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Br J Pharmacol. 2008 Jul;154(5):940-8. doi: 10.1038/bjp.2008.161. Epub 2008 Apr 21.

Arsenic trioxide and auranofin inhibit selenoprotein synthesis: implications for chemotherapy for acute promyelocytic leukaemia.

Author information

1
Department of Molecular Biology and Microbiology, Burnett College of Biomedical Science, University of Central Florida, Orlando, FL, USA.

Abstract

BACKGROUND AND PURPOSE:

Arsenicals have been used medicinally for decades to treat both infectious disease and cancer. Arsenic trioxide (As2O3) is effective for treatment of acute promyelocytic leukaemia (APL), yet the mechanism of action of this drug is still widely debated. Recently, As2O3 was shown to inhibit the activity of the selenoenzyme thioredoxin reductase (TrxR). TrxR has been proposed to be required for selenium metabolism. The effect of inhibitors of TrxR on selenium metabolism has yet to be assessed. This study aims to determine whether chemotherapeutics that target selenocysteine within selenoenzymes may also affect the metabolism of selenium.

EXPERIMENTAL APPROACH:

A lung cell line, A549, was used to assess the effect of TrxR inhibitors on selenium metabolism, using 75Se-selenite. The level of mRNA encoding cytosolic TrxR (TrxR1) was determined using real-time reverse transcriptase-PCR. TrxR activity was determined in whole-cell extracts.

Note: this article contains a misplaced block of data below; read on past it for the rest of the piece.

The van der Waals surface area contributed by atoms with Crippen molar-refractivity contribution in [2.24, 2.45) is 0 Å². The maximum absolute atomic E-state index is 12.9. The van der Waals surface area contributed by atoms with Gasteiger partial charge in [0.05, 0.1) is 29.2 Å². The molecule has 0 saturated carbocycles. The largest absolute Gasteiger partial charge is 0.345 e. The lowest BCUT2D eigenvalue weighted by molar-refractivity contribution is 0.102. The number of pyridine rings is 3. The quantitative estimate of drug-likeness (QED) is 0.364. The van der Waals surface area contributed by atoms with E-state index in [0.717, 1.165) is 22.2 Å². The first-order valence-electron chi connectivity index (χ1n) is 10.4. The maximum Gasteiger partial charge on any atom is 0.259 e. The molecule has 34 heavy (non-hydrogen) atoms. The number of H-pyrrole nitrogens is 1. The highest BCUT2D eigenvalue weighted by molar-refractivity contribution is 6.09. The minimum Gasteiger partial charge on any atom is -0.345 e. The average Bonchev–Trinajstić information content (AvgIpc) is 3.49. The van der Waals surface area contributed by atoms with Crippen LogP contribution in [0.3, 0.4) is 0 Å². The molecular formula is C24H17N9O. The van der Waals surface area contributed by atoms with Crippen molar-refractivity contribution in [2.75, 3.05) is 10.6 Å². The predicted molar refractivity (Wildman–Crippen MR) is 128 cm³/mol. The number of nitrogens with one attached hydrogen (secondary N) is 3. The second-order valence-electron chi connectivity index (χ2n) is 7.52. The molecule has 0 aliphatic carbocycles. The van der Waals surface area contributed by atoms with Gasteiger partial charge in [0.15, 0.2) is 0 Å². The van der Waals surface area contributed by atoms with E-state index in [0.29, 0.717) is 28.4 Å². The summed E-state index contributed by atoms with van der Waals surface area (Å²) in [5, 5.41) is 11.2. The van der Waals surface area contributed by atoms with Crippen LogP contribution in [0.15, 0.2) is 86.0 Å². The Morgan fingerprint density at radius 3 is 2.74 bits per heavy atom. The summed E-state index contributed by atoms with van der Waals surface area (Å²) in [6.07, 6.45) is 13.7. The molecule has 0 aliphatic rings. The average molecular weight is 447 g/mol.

KEY RESULTS:

Exposure of cells to As2O3, arsenite or auranofin led to a concentration-dependent reduction of selenium metabolism into selenoproteins. Knockdown of TrxR1, using small inhibitory RNA, did not affect selenium metabolism. Exposure of cells to monomethylarsonic acid, a potent inhibitor of TrxR, did not alter selenium metabolism but did inhibit enzyme activity.

CONCLUSIONS AND IMPLICATIONS:

As2O3 and auranofin block the metabolism of selenium in A549 cells. Because As2O3 is used to treat APL, our findings may reveal the mechanism of this therapeutic action and lead to further research targeting selenium metabolism to find novel chemotherapeutic agents for the treatment of APL.

PMID:
18587442
PMCID:
PMC2451042
DOI:
10.1038/bjp.2008.161
[Indexed for MEDLINE]
Free PMC Article

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